Kids, pastor make Stations of the Cross books
RHINELANDER, Wis. (Superior Catholic Herald) - Many of the youngest students at Nativity of Our Lord School are eager to share their thoughts about the Stations of the Cross. Each week, after participating in the stations, kindergarten through second grade students return to their classrooms clutching their personal booklets, prepared especially for their age group.
THE STATIONS, ILLUSTRATED - Second grader Zach Olds displays one of the pages in his booklet. (Catholic Herald/Mary Grieco)
"We always pray the stations with the children, but I have always wanted to find a way to make them more meaningful," said Fr. John Gerritts, Nativity pastor. When the previous books became worn and outdated, he decided to create one appropriate for his young parishioners.
He admits that when he considered ordering new books, the cost was a concern. But more importantly, he wanted to find just the right words that would be meaningful to the children.
"I wanted to try to make the stations relevant to their lives," he said. So he personally wrote meditations for each station and left a blank page next to each so the children can draw a picture showing how that station relates to a personal experience. "That way the books become their own," he added, and they can keep them for years to come.
Where words fail, drawings help
With help from a talented mother-daughter team, Cheryl and BrieAnna Simon, Gerritts soon had just the right book. Cheryl did the layout, while BrieAnna, an alumna of the school and now a college freshman, contributed simple, colorful drawings depicting each station. "It's so cool that all these kids are getting a chance to use these books," BrieAnna said.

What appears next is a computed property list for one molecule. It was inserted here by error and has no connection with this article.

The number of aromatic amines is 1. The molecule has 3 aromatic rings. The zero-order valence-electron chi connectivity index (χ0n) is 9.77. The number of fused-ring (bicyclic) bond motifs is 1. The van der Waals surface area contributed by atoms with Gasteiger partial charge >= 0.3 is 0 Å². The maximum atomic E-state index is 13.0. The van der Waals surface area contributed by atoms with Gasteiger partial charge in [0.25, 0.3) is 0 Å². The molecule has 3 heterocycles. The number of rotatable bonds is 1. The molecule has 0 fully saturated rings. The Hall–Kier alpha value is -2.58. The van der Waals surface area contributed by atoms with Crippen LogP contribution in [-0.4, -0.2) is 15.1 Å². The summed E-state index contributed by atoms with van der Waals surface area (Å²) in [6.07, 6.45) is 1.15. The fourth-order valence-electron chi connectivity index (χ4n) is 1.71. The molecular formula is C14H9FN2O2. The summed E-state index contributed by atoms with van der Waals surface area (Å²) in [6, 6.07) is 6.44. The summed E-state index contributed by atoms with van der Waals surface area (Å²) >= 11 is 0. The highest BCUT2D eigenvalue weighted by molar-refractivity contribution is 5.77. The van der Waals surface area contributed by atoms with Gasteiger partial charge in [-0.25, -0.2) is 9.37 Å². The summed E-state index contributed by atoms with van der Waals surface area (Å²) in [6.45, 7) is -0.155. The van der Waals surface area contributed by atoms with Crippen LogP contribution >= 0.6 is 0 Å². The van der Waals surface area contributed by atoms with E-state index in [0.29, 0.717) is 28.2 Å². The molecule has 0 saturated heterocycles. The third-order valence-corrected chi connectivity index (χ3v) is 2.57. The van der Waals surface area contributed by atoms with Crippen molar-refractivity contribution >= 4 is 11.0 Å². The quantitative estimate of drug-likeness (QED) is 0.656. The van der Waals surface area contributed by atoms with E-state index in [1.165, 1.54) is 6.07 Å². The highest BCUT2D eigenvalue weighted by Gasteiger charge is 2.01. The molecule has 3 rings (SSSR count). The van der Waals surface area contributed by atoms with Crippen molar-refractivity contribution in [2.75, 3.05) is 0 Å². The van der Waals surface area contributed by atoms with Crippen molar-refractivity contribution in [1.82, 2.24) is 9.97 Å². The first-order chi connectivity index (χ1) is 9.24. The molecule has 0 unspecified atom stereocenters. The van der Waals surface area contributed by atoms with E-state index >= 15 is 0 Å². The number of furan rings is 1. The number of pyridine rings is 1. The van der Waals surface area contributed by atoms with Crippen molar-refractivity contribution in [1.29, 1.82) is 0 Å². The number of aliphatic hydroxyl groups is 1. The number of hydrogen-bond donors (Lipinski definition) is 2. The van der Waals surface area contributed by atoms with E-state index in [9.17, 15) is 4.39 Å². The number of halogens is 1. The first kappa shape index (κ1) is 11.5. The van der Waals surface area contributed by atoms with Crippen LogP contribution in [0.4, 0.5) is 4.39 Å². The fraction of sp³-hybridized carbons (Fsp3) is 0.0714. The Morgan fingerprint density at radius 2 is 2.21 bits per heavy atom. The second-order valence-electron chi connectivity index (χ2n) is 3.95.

For the very young children who may not yet be able to read all the words, her drawings are particularly helpful in understanding Jesus' journey to Calvary.
Some of the second graders, including Rachel Uhlarik, can already name all of the stations in order. "It must have been very hard for Jesus," she observed as she paged through her book.
Classmate Abby Oettinger said she is trying hard to learn how to pray the stations. "Sometimes I don't know what to say to God, and this book helps me know the right words. It is good we can keep it."
As their teacher, Margaret Barnes, was explaining how Simon helped Jesus carry His cross, some of the students asked for ideas on what they could draw. With some gentle nudges from their teacher, the budding artists soon came up with creative ways of showing how they could help others--from carrying in wood to helping a friend with a math problem.
The meditation for the fifth station concludes by saying, "God our helper, when we are in need you help us, as Simon helped your son, Jesus. May we follow your example and help all who are in need."
Even after this Lenten season is long past, many of these personalized Stations of the Cross booklets with their creative drawings will likely remain among school-days keepsakes.
This story was made available to Catholic Online by permission of the Superior Catholic Herald (www.catholicherald.org), official newspaper of the Diocese of Superior, Wis.
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